Translator Disclaimer
26 July 2021 Effects of the Antivirals Lysine and Lactoferrin on Testudinid Herpesviruses and a Ranavirus in Cell Culture
Rachel E. Marschang, Elisabeth Müller
Author Affiliations +
Abstract

Testudinid herpesviruses (TeHVs) and ranaviruses are important pathogens of tortoises, but no treatments are available. Lysine may inhibit herpesvirus (HV) replication, although its effectivity has been questioned. Lactoferrin has antiviral activity against a range of viruses by inhibiting adsorption to cells. Media were supplemented with 6.25–10 mg/ml lysine and 0.625–1 mg/ml lactoferrin, individually or combined, and the effects measured against the replication of TeHV-1, TeHV-3, or a ranavirus in Terrapene heart cells (TH-1). Cytotoxicity testing was also carried out with the same concentrations. Lysine alone inhibited cell growth after 24 and 48 h, whereas lactoferrin only reduced cell growth after 24 h. TeHV-1 titers were only reduced by the addition of a combination of 10 mg/ml lysine and 1 mg/ml lactoferrin after 48 h (43.8% reduction) and by 10 mg/ml lysine (82.2% reduction). The same concentration of the combined substances led to an average reduction in TeHV-3 titers of 43.8% after 24 h and 68.4% after 48 h, respectively, while 10 mg/ml lysine led to an average reduction of 92.5% after 48 h. Lactoferrin alone did not reduce HV titers. Both concentrations of the combined substances led to titer reductions of the ranavirus (86.7–96.8%), and testing of the individual substances led to a reduction of 97.6% after 48 h with 10 mg/ml lysine and of 82.2% after 24 h with 1 mg/ml lactoferrin.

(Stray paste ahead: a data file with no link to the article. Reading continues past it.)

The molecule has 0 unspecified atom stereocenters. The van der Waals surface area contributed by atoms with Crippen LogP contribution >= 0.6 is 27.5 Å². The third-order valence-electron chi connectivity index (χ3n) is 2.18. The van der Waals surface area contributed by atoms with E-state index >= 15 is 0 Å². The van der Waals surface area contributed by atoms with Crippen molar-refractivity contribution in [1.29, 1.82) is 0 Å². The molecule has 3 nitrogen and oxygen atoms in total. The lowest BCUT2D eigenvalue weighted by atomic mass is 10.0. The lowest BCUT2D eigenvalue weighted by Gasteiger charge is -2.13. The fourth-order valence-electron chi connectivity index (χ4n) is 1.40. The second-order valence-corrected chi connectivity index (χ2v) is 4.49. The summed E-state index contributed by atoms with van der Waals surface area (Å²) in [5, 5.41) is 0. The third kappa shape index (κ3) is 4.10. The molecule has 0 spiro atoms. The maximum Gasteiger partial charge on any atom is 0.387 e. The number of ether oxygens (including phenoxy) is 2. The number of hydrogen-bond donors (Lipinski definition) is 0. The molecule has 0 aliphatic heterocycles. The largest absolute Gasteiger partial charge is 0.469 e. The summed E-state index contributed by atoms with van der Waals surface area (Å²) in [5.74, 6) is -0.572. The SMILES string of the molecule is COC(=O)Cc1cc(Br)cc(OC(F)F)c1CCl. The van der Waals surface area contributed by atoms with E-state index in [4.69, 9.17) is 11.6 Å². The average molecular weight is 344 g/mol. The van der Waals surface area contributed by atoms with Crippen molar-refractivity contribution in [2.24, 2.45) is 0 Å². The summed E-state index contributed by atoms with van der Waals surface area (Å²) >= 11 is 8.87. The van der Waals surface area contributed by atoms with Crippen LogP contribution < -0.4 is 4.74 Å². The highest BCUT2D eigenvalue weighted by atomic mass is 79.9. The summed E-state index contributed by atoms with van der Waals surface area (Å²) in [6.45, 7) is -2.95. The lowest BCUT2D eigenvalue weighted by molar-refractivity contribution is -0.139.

Rachel E. Marschang and Elisabeth Müller "Effects of the Antivirals Lysine and Lactoferrin on Testudinid Herpesviruses and a Ranavirus in Cell Culture," Journal of Herpetological Medicine and Surgery 31(2), 151-158, (26 July 2021). https://doi.org/10.5818/JHMS-02-2020
Published: 26 July 2021
JOURNAL ARTICLE
8 PAGES


Share
SHARE
KEYWORDS
Arginine
iridovirus
Scutavirus
tortoise
virus titers
RIGHTS & PERMISSIONS
Get copyright permission
Back to Top